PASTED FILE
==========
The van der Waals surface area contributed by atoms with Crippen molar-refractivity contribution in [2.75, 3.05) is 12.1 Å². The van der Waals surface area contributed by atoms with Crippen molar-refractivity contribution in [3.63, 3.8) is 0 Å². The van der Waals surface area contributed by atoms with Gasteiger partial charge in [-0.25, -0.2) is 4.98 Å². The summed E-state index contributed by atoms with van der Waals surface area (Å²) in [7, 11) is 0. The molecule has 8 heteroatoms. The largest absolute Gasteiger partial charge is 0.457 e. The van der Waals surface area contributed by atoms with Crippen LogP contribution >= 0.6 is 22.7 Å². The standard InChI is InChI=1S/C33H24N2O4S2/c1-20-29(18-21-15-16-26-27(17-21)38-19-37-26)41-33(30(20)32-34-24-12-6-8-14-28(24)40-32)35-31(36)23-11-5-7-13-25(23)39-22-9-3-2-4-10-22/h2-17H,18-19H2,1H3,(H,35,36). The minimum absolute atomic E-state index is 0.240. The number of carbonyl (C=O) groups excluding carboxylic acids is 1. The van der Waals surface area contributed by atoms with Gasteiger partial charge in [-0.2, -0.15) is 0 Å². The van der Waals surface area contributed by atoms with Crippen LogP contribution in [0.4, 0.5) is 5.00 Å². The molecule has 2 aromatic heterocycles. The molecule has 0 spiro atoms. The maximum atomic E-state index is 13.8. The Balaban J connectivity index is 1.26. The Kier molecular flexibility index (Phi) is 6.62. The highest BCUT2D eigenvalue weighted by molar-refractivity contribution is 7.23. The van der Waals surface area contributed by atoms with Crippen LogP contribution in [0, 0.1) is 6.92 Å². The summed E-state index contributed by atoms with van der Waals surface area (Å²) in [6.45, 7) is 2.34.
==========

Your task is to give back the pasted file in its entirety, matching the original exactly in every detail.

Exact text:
The van der Waals surface area contributed by atoms with Crippen molar-refractivity contribution in [2.75, 3.05) is 12.1 Å². The van der Waals surface area contributed by atoms with Crippen molar-refractivity contribution in [3.63, 3.8) is 0 Å². The van der Waals surface area contributed by atoms with Gasteiger partial charge in [-0.25, -0.2) is 4.98 Å². The summed E-state index contributed by atoms with van der Waals surface area (Å²) in [7, 11) is 0. The molecule has 8 heteroatoms. The largest absolute Gasteiger partial charge is 0.457 e. The van der Waals surface area contributed by atoms with Crippen LogP contribution >= 0.6 is 22.7 Å². The standard InChI is InChI=1S/C33H24N2O4S2/c1-20-29(18-21-15-16-26-27(17-21)38-19-37-26)41-33(30(20)32-34-24-12-6-8-14-28(24)40-32)35-31(36)23-11-5-7-13-25(23)39-22-9-3-2-4-10-22/h2-17H,18-19H2,1H3,(H,35,36). The minimum absolute atomic E-state index is 0.240. The number of carbonyl (C=O) groups excluding carboxylic acids is 1. The van der Waals surface area contributed by atoms with Gasteiger partial charge in [-0.2, -0.15) is 0 Å². The van der Waals surface area contributed by atoms with Crippen LogP contribution in [0.4, 0.5) is 5.00 Å². The molecule has 2 aromatic heterocycles. The molecule has 0 spiro atoms. The maximum atomic E-state index is 13.8. The Balaban J connectivity index is 1.26. The Kier molecular flexibility index (Phi) is 6.62. The highest BCUT2D eigenvalue weighted by molar-refractivity contribution is 7.23. The van der Waals surface area contributed by atoms with Crippen LogP contribution in [0, 0.1) is 6.92 Å². The summed E-state index contributed by atoms with van der Waals surface area (Å²) in [6.45, 7) is 2.34.